Abby Huckvale has found duct tape indispensable for holding together the old and battered uniforms of the Kansas University marching band.
Since the uniforms were purchased in 1978 -- before most of the musicians donning them were born -- many of the uniforms have faded, become frayed or have lost parts. The manufacturer no longer makes replacements, so having the right combination of sizes to fit band members can be a challenge.
"I've done a lot of things with duct tape," said Huckvale, who manages the uniforms. "In an emergency, duct tape does wonders."
Larry Tenopir hopes those makeshift repairs won't be necessary next season. Tenopir is leading an effort by the Topeka Jayhawk Club, an athletic booster group, to purchase new uniforms for the band.
He hopes it will be one step in increasing the band's dwindling membership, which has gone from 275 marchers 15 years ago to about 140 this year. It's one of the smallest bands in the Big 12.
"When we socialize, we tend to complain about things we wish were better," said Tenopir, a Topeka attorney. "The marching band's deterioration has been one of those things. It was a perfect project for us."
In all, KU officials hope to raise money for 300 uniforms. At $467 apiece, that amounts to about $140,000.
"I think one of the important differences between college football and pro football is the pageantry," Tenopir said. "You can feel it in the air -- it's a completely different feel. And the marching band has a lot to do with that."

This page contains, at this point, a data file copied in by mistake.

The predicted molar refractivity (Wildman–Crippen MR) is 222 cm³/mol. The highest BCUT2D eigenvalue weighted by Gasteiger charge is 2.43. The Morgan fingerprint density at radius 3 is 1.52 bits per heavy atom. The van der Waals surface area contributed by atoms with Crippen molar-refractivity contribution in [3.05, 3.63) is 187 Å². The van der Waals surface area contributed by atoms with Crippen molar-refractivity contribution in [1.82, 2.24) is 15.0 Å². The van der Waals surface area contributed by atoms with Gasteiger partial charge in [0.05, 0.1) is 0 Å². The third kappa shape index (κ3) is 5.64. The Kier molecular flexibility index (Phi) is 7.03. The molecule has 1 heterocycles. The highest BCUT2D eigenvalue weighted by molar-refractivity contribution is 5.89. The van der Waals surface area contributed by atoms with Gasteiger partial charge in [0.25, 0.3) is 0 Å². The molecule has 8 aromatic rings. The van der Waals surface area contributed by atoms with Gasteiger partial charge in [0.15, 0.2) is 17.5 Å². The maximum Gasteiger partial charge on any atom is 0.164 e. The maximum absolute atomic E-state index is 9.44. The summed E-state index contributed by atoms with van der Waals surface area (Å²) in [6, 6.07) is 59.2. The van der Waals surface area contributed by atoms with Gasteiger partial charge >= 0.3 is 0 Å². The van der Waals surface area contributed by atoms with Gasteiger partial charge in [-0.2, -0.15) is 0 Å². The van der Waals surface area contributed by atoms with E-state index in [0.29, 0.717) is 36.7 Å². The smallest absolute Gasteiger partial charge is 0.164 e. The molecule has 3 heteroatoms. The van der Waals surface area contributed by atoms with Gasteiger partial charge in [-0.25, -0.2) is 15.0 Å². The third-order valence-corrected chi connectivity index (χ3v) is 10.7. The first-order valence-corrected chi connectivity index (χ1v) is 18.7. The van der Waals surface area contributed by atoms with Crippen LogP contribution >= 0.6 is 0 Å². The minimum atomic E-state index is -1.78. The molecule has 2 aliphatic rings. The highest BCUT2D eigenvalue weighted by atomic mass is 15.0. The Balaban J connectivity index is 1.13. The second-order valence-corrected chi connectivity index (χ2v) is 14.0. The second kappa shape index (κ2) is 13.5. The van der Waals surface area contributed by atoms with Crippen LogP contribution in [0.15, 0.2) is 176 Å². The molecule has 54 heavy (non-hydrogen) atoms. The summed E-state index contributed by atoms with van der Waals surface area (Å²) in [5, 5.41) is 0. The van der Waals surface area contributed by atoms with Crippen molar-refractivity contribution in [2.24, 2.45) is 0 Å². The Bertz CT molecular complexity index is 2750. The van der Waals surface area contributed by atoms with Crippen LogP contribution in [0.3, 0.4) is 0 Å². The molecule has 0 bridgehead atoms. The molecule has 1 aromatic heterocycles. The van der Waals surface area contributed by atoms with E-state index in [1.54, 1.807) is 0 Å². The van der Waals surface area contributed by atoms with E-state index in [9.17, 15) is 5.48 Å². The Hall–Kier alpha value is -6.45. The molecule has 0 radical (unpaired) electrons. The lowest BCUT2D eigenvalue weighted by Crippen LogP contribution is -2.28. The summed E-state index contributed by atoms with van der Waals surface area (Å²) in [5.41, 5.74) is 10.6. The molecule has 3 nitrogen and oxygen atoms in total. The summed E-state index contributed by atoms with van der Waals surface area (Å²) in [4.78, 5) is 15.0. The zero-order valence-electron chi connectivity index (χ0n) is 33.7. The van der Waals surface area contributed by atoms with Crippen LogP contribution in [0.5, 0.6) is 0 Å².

The Topeka Jayhawk Club already has raised funds for nine uniforms. Leaders sent a mailing to about 1,000 football season ticket holders in the Topeka area last week, asking them to contribute to the effort.
"The dream we have is that there will be other persons who will see the campaign the Topeka Jayhawk Club has initiated and step forward and help out in their own cities," Hedden said.
If the money is raised by March, the band could be wearing the uniforms next fall.
James Hudson, the band director, plans to begin work on a potential uniform design after the band returns from Orlando, Fla., where it is performing Dec. 22 in the Tangerine Bowl.
"I think we're obliged to have a couple of things happen" on the design, he said. "First, we have a lot of tradition here. But we also need something that's going to really stand out and make us unique. I'm sure people in the stands will be able to tell there's a change."
Hudson said the bowl trip combined with new uniforms could be "huge" for recruiting next year.
"It couldn't come at a better time when we're trying to rebuild the program," he said.
Huckvale, the Winfield senior who oversees the uniform fleet, agreed.
"What we look like is really important, and the uniform is a big part of that," she said. "With a marching band, sound is only part of the bigger picture."
ombeck can be reached at 832-7145.
|To contribute to the fund for new marching band uniforms, mail a check to the KU Endowment Association, Attn: Anne Johnson, P.O. Box 928, Lawrence 66044. Checks should specify "KU Marching Band uniforms."|